Tested chain: External loopback (headphones-out - line-in)
The left column - an uncompressed file, the central column - the same file, but already compressed. The right column is published for comparison, it's the same file, but decoded by a computer. In fact, its content is an ideal - any mp3 player should aspire to it, if its designers want to provide high audio quality. In practice, a player cannot jump higher owing to an amplifier, etc, but it can get close to it. But not in this case. Narrow dynamic range, lots of distortions, and the most noticeable thing – weak channel separation. In practice, this behavior results in "compressed" sounding of frequency-rich music. You may also abandon hope to "guess" positions of instruments in space. However, you cannot even hope for it with the bundled headphones. But headphones are an accessory, they can be replaced; which makes no sense in this case. Whose fault is it? And what can we do about it?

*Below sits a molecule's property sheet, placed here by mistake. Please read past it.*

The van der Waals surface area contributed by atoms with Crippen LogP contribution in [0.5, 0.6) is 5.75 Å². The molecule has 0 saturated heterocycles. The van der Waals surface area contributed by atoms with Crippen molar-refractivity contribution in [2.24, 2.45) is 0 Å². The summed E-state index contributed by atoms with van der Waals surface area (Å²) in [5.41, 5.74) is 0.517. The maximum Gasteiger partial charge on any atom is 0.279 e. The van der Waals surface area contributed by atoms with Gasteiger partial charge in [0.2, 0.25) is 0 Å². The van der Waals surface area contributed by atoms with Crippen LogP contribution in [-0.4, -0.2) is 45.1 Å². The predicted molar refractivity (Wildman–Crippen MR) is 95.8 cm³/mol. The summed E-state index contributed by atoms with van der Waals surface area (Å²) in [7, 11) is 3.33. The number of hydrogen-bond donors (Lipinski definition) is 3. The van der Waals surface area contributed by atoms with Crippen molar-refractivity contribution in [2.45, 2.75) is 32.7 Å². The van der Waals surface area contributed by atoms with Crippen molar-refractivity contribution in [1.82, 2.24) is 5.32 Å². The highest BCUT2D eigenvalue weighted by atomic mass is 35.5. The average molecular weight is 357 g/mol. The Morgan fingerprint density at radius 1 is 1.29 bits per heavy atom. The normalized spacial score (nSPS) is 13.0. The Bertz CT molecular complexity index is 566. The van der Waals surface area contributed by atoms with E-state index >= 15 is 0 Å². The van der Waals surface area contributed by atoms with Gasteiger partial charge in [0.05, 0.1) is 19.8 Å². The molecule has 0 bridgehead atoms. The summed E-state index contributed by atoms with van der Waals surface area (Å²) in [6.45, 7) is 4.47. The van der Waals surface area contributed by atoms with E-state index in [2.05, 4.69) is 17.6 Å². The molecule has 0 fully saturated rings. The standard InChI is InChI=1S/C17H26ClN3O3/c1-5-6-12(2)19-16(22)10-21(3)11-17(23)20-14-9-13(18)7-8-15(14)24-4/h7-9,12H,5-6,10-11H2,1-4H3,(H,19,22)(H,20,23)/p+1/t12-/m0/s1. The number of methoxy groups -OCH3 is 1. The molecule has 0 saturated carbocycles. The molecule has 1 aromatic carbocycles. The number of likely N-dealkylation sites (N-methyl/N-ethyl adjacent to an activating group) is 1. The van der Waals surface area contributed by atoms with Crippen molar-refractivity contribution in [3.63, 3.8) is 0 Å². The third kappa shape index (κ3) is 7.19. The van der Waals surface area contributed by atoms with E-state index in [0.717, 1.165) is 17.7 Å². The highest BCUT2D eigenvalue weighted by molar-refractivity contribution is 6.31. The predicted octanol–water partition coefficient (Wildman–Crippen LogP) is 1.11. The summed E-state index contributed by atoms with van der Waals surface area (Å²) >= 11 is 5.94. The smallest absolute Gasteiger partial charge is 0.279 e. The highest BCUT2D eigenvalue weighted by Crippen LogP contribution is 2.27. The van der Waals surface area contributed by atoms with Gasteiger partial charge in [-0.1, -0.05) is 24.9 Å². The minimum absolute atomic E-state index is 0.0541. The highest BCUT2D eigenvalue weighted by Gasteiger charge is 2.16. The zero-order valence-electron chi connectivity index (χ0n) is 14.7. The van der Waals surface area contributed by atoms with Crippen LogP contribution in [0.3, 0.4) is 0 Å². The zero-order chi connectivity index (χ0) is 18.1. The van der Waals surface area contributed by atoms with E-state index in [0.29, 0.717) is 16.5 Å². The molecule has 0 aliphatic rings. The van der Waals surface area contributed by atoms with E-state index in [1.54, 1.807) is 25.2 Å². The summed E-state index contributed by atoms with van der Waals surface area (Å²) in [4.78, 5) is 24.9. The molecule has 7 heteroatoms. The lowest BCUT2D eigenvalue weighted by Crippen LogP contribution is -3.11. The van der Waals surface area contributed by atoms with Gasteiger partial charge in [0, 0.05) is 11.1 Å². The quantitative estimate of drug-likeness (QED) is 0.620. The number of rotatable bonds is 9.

In fact, we have nothing to blame Apple for – the company never promised high audio quality in iPod players (unlike Creative, which advertises really excellent audio quality of Zen models as their main advantage over competitors). The company promotes stylish exterior, original design solutions, etc, but not audio quality. Sometimes we can see excellent results, like in case of iPod Video, sometimes results are reasonably mediocre, as in case of the first Shuffle, and sometimes we got what we see in the table above. We suspect that the company did not consider audio quality to be of primary importance, when it chose a true manufacturer. On the other hand, the problem may be not in electronics, but in the struggle for style and compact dimensions — enthusiasts are not crazy about the headphones jack, which is also responsible for other functions. So, bad channel separation results can be written off to the bad contact between the cable and the connector. Or may be not – we were not allowed to take the player apart to determine the reasons.